French armed forces will stay in Afghanistan after withdrawal of coalition troops in 2014, France's Defense Minister Gerard Longuet said on Sunday.

    Longuet told his Tajik counterpart Sherali Khairullaev that the two countries would widen its cooperation in security improvement at the Tajik-Afghan board.

    France's airpower forces unit is being based in the Tajik capital of Dushanbe since 2001 to provide services for coalition armed forces in Afghanistan.

    The unit included 250 troopers and six Dassault Rafale jet fighters till 2008 when the fighters were redeployed to Kunduz region in northern Afghanistan. Current number of French troopers in Dushanbe equals to 100.

    http://www.en.ria.ru/mlitary_news/20120101/170588258.html
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    GarryB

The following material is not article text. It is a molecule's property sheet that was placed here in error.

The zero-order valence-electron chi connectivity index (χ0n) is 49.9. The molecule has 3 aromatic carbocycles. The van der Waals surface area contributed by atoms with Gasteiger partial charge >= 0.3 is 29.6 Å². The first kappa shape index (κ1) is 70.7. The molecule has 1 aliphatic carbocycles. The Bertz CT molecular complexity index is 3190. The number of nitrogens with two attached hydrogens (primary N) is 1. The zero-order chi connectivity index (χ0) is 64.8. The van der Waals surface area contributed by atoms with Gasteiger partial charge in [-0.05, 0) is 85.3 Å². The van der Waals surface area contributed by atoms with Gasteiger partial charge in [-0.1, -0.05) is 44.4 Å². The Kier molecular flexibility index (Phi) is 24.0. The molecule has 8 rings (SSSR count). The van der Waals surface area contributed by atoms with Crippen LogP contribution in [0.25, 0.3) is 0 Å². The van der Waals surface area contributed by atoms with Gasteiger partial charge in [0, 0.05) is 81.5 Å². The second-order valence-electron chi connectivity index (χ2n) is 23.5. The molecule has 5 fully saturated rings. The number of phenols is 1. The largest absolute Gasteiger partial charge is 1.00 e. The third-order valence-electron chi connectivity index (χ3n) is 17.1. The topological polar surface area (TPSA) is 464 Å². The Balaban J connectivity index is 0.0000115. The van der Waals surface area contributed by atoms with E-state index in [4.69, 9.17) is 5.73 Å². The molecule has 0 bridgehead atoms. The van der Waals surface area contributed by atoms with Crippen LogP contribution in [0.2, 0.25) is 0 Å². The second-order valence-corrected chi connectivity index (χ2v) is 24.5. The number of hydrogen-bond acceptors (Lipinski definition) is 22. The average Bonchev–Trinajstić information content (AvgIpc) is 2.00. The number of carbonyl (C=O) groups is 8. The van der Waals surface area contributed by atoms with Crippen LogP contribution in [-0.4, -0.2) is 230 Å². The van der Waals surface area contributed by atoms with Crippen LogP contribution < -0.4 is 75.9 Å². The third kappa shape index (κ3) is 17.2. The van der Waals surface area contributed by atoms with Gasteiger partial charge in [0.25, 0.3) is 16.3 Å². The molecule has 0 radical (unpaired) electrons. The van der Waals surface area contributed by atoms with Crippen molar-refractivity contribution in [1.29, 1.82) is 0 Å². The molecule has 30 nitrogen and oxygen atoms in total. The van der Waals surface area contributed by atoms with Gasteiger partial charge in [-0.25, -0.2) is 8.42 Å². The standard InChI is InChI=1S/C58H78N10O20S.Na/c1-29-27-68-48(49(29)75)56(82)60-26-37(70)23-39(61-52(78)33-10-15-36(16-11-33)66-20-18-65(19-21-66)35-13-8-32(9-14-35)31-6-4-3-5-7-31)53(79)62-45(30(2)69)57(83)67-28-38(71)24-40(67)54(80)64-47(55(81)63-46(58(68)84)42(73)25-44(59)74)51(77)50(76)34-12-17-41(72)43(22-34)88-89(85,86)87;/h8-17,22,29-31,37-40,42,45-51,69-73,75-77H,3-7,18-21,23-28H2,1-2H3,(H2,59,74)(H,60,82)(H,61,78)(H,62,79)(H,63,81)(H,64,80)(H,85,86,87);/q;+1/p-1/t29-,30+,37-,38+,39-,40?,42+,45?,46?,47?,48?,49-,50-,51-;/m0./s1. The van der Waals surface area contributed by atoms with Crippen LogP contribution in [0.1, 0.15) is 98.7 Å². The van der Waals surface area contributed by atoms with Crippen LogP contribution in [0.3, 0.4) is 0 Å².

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    Re: NATO operations in Afghanistan:

    Post  GarryB on Fri Jan 06, 2012 5:37 am

    I rather suspect the French troops probably have a better relationship with the locals than the Americans or Brits.

    My nephew was sent to Afghanistan a couple of years back now, and he served in a region more to the north of the country. The New Zealand force that went with him had the role of rebuilding and support for the local Afghans, unlike the US and UK who were hunting the Taleban.

    Basically that meant our (NZ) forces were not bursting into peoples houses at 3am or doing much of the fighting... which meant our troops were not responsible for "collateral damage", so they got on a lot better with the locals than the American troops and British troops could.

    The irony is that Afghanistan has supposedly huge mineral wealth potential, so if they sorted out the security situation they could be as wealthy as Saudi Arabia... but they have a culture of fighting which will be hard to shed.

    It is good that the French are not abandoning the Afghans, but I am a little suspicious of their motives.
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    Mr.Kalishnikov47